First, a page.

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monitor(8) [minix man page]

MONITOR(8)						      System Manager's Manual							MONITOR(8)

monitor, edparams - load and start Minix, modify boot parameters SYNOPSIS
edparams device [command ...] virdisk DESCRIPTION
This text describes the Boot Monitor, a boot time interactive program designed not only to load and start Minix, its most important task, but to also provide an easy to use interface to configure Minix and to boot other operating systems. The monitor is controlled with an environment that is modeled after the Bourne shell. This environment is filled at startup with default values that depend on the machine the monitor is running on and the environment settings saved into the boot parameters sector (the second sector on a device). When the environment is loaded, the monitor executes the function named main, which by default starts a simple menu. The environment can be manipulated at boot time from the monitor prompt, but may also be edited using edparams on a given device. Edparams simulates the monitor as much as it can, echoing commands it can't execute between brackets. It can also be used in Makefiles and scripts by giving it commands as arguments. The MS-DOS version of the monitor, usually named under DOS, boots Minix from a "DOS virtual disk". (See below.) COMMANDS
The monitor is best described by the commands you can type to the '>' prompt. This is known as the "monitor mode". You can enter this mode by hitting the Escape key. These are the monitor commands: name = [device] value Set environment variable. Changes the value of name to value. The optional word device marks name as being subject to device translation. (See the section on devices.) These (name, value) pairs are passed to the kernel who uses them to configure itself. These variables are passed by default: rootdev This is the device used as your root device. It is by default set to ram, which means that the device specified by ramim- agedev will be loaded into the RAM disk and used as root. If you change this variable then a physical device will be used as root, and the RAM disk will be uninitialized and have the size specified by ramsize. ramimagedev Describes the device to use to initialize the RAM disk if rootdev is set to ram. It's by default set to bootdev, a special name for the device the monitor booted from. ramsize The size of the RAM disk. If the RAM disk is used for the root file system then the root file system is stretched out to ramsize if possible. processor Set by default to 86, 186, 286, 386, 486, ... depending on the hardware you have. You can set it to a smaller value to test your kernel in a more limited environment. bus The type of system bus, either xt, at or mca. This answers basic questions like: "How many interrupt controllers and how to initialize?" Or: "Does the keyboard have LEDs?" memsize Kilobytes of conventional memory. This is the amount of RAM within the first megabyte. emssize Kilobytes of extended memory. video Describes capabilities of the VDU: mda, cga, ega or vga. chrome Either color or mono. console If set to a hexadecimal value makes the monitor set the BIOS video mode to this value. This allows the use of video modes with more rows or colums than the standard 80x25 mode. The kernel must of course be able to handle a nonstandard mode. More parameters may follow the mode number. Warning: Not all monitors can handle all of the modes, some may generate frequencies that can damage your monitor. Read the manual of card and monitor for details. Two variables are only used by the monitor, even though they are passed to the kernel too: image The name of the file containing the kernel image, by default minix. If it refers to a directory however then the newest file inside the directory is chosen to be the kernel image. The names inside /minix/ are best set to the Minix version you are using, which looks good when the monitor prints its name. Rules for pretty printing image names: A '/' or '_' is changed to a space. The first letter is changed from lowercase to uppercase. An 'r' if followed by a digit changes to " revision ". label If set then only processes marked with this label or without a label are loaded from the image. Installboot -boot will create functions to select images and labels. These functions will set label and image and echo what you selected. The two numbers separated by a colon used as an image name tell the starting sector and sector count of the image on disk. name() { ... } Define function. Functions may be used to bundle a set of commands, so that you can easily boot Minix with a different set of parameters then normal. E.g. ram() { rootdev=ram; boot } will allow you to run Minix with the root device on RAM for a change, if you normally use a real device as root. The only pre-set function is main with default value menu, which is the default command executed by the monitor. You can use newlines after the ')' token, the monitor will then use a '+' prompt and ask for the rest. name(key) { ... } Define kernel selecting function. The menu command uses functions like these to add menu entries to select a different kernel from a boot disk. Installboot -boot produces these functions when the images are labeled. The label AT would give: AT(a) {label=AT;image=42:626;echo AT kernel selected;menu} With the menu option: a Select AT kernel Typing a will then execute the AT function above. name(key,text) { ... } User defined menu option. This variant may be used to make any menu entry you like: dos(d,Boot MS-DOS) { boot hd1 } Text may be anything, even parentheses if they match. name Call function. If name is a user defined function then its value is expanded and executed in place of name. Try a recursive one like 'rec() {rec;xx}' one day. You can see the monitor run out of space with nice messages about using chmem(1) to increase it's heap. boot [-opts] boot device Boot Minix or another O.S. Without an argument, boot will load and execute the Minix image named by the image variable. With options the variable bootopts is first set to -opts before Minix is started, and unset when Minix returns. With a device argument, boot loads the boot sector of device into memory and jumps to it, starting another operating system. You would normally use partitions on the first hard disk for this command (hd[1-4]), using hd0 will also work (choosing the active partition). One can also boot devices on the second hard disk (hd[5-9]) if the bootstrap writer did not hardwire the disk number to disk 0. Some Operating Systems can only be booted from the active partition, if you use a '*', e.g. boot *hd3, then partition 3 is first made active. You'll then need to use installboot -master with a fix key to forcefully boot the Minix partition at startup. delay [msec] Delay (500 msec default). Fast booting speed was one of the objectives when this program was created, so a hard disk boot usually takes only a fraction of a second. If you need some time (to hit Escape, or stare at the numbers) you can use delay to make the monitor pause for a specified amount of time. To specify a delay just before Minix is started, you can set the variable delay to a number of milliseconds. Exam- ple: main() {delay 250; delay=500; boot} Look at this carefully, 'delay 250' means: "wait 1/4 sec now!", while 'delay=500' means: "wait 1/2 sec after loading Minix". If you use delay=swap then the monitor will wait until you have inserted a root diskette and typed RETURN. echo word ... Print these words. Used to tell you that you just selected image X. ls [directory] List contents of a directory. Useful when looking for kernel images. menu Menu driven startup. This command allows you to execute functions defined with a key. If no menu functions have been defined then menu will use this one hidden built-in function: *(=,Start Minix) { boot } Kernel selecting functions only add new options to this set, but if you define a two argument function yourself then the above one is no longer shown, allowing you to customize the menu completely. Your first function definition should therefore be one that starts Minix. Menu entries are shown in the same order as set shows them. If you don't like the order then you have to unset the functions and retype them in the proper order. If you type a key then a scheduled trap is killed and the appropriate menu function is executed. If you need more time to choose then hit the spacebar. A key not on the menu also kills a trap, but does nothing more. save Save environment. This will save all the environment variables and functions with nondefault values to the parameter sector (the second sector on the boot device), so they are automatically set the next time you boot the monitor. set Show environment. Show the current values of the environment variables and functions. Default values are shown between parentheses to distinguish them from values that were explicitly set. trap msec command Schedule command. Schedules a command to be executed after msec milliseconds. Only the monitor mode cannot be interrupted, a scheduled trap is killed when the prompt is printed. Example: main() {trap 10000 boot; menu} This gives you 10 seconds to choose a menu option before Minix is booted. unset name ... Unset environment variables. Removes the named variables and functions from the environment, and sets special variables back to their default values. This is also the only way to remove the "device name translation" property from a variable. exit Exit the monitor Reboot the machine, exit to Minix or exit to DOS as appropriate. DEVICES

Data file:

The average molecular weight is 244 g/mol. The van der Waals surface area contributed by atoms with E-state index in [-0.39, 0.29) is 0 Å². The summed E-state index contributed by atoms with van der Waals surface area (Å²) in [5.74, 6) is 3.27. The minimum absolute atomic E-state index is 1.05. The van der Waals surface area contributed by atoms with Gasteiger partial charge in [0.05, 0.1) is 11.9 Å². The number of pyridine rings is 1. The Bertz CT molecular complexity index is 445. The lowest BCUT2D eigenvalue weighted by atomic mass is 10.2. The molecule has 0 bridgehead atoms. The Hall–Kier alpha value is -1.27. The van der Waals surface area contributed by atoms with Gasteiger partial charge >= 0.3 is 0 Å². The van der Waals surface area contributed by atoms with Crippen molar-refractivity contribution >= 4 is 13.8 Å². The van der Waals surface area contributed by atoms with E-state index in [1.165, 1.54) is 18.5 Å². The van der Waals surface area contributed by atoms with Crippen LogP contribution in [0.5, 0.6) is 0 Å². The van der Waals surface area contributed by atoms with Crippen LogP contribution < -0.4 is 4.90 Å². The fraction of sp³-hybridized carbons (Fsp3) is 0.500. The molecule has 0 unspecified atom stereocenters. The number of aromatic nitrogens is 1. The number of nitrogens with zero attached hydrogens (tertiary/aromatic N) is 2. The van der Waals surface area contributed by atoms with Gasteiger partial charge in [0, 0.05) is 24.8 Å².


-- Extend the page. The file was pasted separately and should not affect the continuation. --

The Minix kernel can't do anything with device names, so they have to be translated to device numbers before they are passed to the kernel. This number is found under the st_rdev field (see stat(2)) of the file on the boot file system. The monitor will look for the device file with the working directory set to '/dev'. If it can't find the device name then it will translate names like 'ram', 'fd1', 'hd6', 'hd3a', and 'sd2' to what it itself thinks the numbers should be. The special name bootdev is translated to the name of the device booted from, like 'fd0', or 'hd3', and then searched for in /dev. Bootdev can't be translated to a device other then the fd or hd devices, so SCSI devices for instance must be named explicitly. EXTENSIONS
A few extensions have been made to this program for kernel hackers. They may be triggered by setting bits in the flags word in the kernel startup code (the mpx file.) The flag bits are: 0x0001 Call kernel in 386 mode. 0x0002 Do not make space for the bss areas of processes other then the kernel. 0x0004 Use the stack size set by chmem(1). 0x0008 Load MM, FS, etc. into extended memory. 0x0010 No need to patch process sizes into the kernel. 0x0020 The kernel can return to the monitor on halt or reboot. MS-DOS MONITOR Minix-vmd has a version of the monitor that runs under MS-DOS to boot a "DOS virtual disk". It is a simple COM program that interprets an MS-DOS file as a disk, loads a Minix kernel from the active partition in the same way as the BIOS based monitor, and executes it to start Minix. All the monitor commands function in the same way, except for the boot command, it can only load Minix. The memory that MS-DOS has in use is copied out of the way when Minix takes control, and is put back in place when Minix exits. This memory shuffling also happens when the BIOS disk driver makes BIOS calls, slowing things to a crawl. It is better to use a Minix driver. The MS-DOS monitor does not work if there is a memory manager active that runs in 386 protected mode, like EMM386. SEE ALSO
chmem(1), stat(2), installboot(8), usage(8), boot(8). BUGS
The delay command will hang forever on the original IBM PC (not the XT!). Not that it matters, as everything takes forever on that box. Reading the first sector to boot a floppy (e.g. boot fd1), is done using whatever floppy parameters boot currently has available. This will probably always work. The two forms of delay are a crock. The word emssize comes from EMS, that has to do with expanded memory, not extended memory. ACKNOWLEDGMENTS
Guy Helmer, for the floppy sensing code that somehow disappeared into the boot block. Earl Chew, for the inspiration his ShoeLace package provided, unless he wants to file a "look and feel" suit against me, then I will say I modeled it after the SunOS ROM boot monitor, which is also true. AUTHOR
Kees J. Bot ( MONITOR(8)